SANTIAGO, Chile (AP) — At least 25 trucks were torched in a southern region of Chile that the Mapuche indigenous community claims as its ancestral territory, authorities said Friday.
The Chilean equivalent of the FBI said the trucks were burned in three attacks against logging companies. Armed vandals forced the drivers to descend from their trucks before they set the vehicles on fire in the regions of Bio Bio and Araucania, about 430 miles (700 kilometers) south of the Chilean capital.
Local prosecutor Nelson Moreno said authorities found pamphlets scattered nearby that were signed by a radical Mapuche group. But authorities said that no one claimed the latest attack and no arrests have been made yet.
“We’re talking about serious crimes,” Interior Minister Mario Fernandez, said. “Both because of the material destruction that they have caused, as well as the level of organization and the use of weapons.”
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Most Mapuches live in peace, but a radical faction has burned churches and lumber trucks demanding the return of land they say is theirs. Police have also been accused of violent abuses against Chile’s largest indigenous group.
“The terrorist attacks in the Araucania and Bio Bio regions make it more necessary than ever to modernize our police force, restructure the national intelligence system and strengthen the coordination between judges and prosecutors,” Chilean President-Elect Sebastian Pinera said on Twitter.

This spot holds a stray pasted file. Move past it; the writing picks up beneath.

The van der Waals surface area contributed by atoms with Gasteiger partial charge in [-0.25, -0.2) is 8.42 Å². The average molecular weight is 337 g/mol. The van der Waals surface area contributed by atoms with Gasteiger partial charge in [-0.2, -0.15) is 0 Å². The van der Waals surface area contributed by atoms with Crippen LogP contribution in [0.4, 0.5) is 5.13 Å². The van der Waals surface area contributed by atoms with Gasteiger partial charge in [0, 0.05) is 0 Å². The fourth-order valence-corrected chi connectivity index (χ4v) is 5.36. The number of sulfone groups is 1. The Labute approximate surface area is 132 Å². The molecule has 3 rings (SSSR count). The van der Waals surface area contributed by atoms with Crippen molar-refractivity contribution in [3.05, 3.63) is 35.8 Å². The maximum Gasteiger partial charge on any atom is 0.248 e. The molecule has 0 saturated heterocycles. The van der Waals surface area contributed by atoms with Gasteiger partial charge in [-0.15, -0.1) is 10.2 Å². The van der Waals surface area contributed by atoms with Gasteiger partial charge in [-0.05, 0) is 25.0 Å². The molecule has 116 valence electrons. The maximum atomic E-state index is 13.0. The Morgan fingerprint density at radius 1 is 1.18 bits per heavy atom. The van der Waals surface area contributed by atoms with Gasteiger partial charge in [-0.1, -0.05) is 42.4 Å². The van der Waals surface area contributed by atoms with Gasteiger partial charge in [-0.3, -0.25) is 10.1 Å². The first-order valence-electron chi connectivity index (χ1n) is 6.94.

The latest attack comes after prosecutors accused some members of the national police force of altering evidence by creating incriminatory chats on WhatsApp that were allegedly introduced into phones seized from eight Mapuche activists who were arrested in September and later released.
The detained Mapuches had been accused of coordinating attacks on churches and trucks as part of the so-called “Hurricane Case,” which was closed by Chile’s public prosecutor’s office for lack of evidence.
The Mapuche resisted the Spanish conquest for 300 years, until military defeats in the late 19th century forced them into Araucania, south of the Bio Bio river, about 340 miles (550 kilometers) south of the capital.
Chile’s government then encouraged European immigrants to colonize the area. Today, most of the Mapuche live in poverty on the fringes of timber companies or ranches owned by the descendants of Europeans.